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by Jan L. Mayes, MSc, Audiologist

I highly recommend the Summer 2021 Entertainment issue of Hearing Health. It includes a range of articles on noise damage to hearing and how to prevent it. Music risk is a focus from school band members to professional musicians.

But I admit I’m biased about this issue, because it includes my article on “The Danger in Headphones.” I wrote it from the perspective of an audiology parent. How did I teach my children about safer personal listening? What do I recommend to others? I prefer a proactive protective approach-including listening below 50% volume-because once hearing damage happens, it’s irreversible.

I’m happy to see the Hearing Health Summer issue report on the Hearing Health Foundation’s new public health campaign. It’s aimed at preventing hearing loss from noise among young people. The “Keep Listening” campaign has loads of online resources on how to keep listening safer, including videos and information about noise, hearing loss, and ringing in the ears or tinnitus.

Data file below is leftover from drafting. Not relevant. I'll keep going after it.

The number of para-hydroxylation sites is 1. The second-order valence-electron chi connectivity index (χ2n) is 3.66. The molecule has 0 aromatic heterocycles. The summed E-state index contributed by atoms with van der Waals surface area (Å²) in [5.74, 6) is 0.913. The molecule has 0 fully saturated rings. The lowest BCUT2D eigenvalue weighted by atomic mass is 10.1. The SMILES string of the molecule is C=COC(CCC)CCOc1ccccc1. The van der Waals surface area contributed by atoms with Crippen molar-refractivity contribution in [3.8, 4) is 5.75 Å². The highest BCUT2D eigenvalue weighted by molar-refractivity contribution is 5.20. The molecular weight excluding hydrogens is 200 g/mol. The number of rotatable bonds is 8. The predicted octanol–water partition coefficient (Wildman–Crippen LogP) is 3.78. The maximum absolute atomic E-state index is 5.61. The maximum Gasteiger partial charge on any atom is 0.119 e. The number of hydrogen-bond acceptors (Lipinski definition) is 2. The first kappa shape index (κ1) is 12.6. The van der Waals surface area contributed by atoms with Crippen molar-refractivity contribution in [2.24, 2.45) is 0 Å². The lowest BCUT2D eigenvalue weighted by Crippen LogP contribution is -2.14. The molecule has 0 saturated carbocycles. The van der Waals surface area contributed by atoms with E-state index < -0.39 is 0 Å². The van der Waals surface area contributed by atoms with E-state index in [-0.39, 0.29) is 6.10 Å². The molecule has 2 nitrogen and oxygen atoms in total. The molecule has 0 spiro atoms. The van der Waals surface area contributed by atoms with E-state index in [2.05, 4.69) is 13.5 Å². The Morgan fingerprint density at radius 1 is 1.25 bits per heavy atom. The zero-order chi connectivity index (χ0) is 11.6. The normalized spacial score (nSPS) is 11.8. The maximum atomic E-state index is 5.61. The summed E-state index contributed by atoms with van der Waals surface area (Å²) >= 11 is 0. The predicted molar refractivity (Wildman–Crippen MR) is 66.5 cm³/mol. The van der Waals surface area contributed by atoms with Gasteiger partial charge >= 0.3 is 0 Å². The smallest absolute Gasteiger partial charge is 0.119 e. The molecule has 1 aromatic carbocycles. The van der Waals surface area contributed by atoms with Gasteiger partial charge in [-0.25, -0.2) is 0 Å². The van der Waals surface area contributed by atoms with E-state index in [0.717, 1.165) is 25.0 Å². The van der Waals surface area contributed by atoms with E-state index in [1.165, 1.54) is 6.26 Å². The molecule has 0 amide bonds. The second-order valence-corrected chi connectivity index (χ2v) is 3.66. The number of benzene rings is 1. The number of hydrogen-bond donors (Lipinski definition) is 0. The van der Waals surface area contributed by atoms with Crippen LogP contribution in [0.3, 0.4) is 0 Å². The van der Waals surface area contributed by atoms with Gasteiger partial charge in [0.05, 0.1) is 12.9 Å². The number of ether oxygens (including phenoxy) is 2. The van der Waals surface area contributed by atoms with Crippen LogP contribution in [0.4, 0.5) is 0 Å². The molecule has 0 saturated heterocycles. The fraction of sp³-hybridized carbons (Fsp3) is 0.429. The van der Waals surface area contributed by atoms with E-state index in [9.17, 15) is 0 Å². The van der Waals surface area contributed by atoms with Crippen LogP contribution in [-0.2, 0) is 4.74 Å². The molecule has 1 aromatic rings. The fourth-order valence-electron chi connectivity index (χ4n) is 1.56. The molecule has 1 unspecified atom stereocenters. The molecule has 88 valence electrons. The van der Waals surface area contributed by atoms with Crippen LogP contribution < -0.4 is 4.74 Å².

Prevention is the key to protecting hearing from noise damage. I urge everyone to protect their hearing each and every time they’re exposed to harmful sound, by turning down the volume or using properly fitting hearing protection. Entertainment should be fun, safe, and keep the music sounding good.

Jan L. Mayes is an international Eric Hoffer Award winning author in Non-Fiction Health. She is also a science enthusiast and newly retired audiologist still specializing in noise, tinnitus-hyperacusis, and hearing health. You can read more of Jan’s work at her site,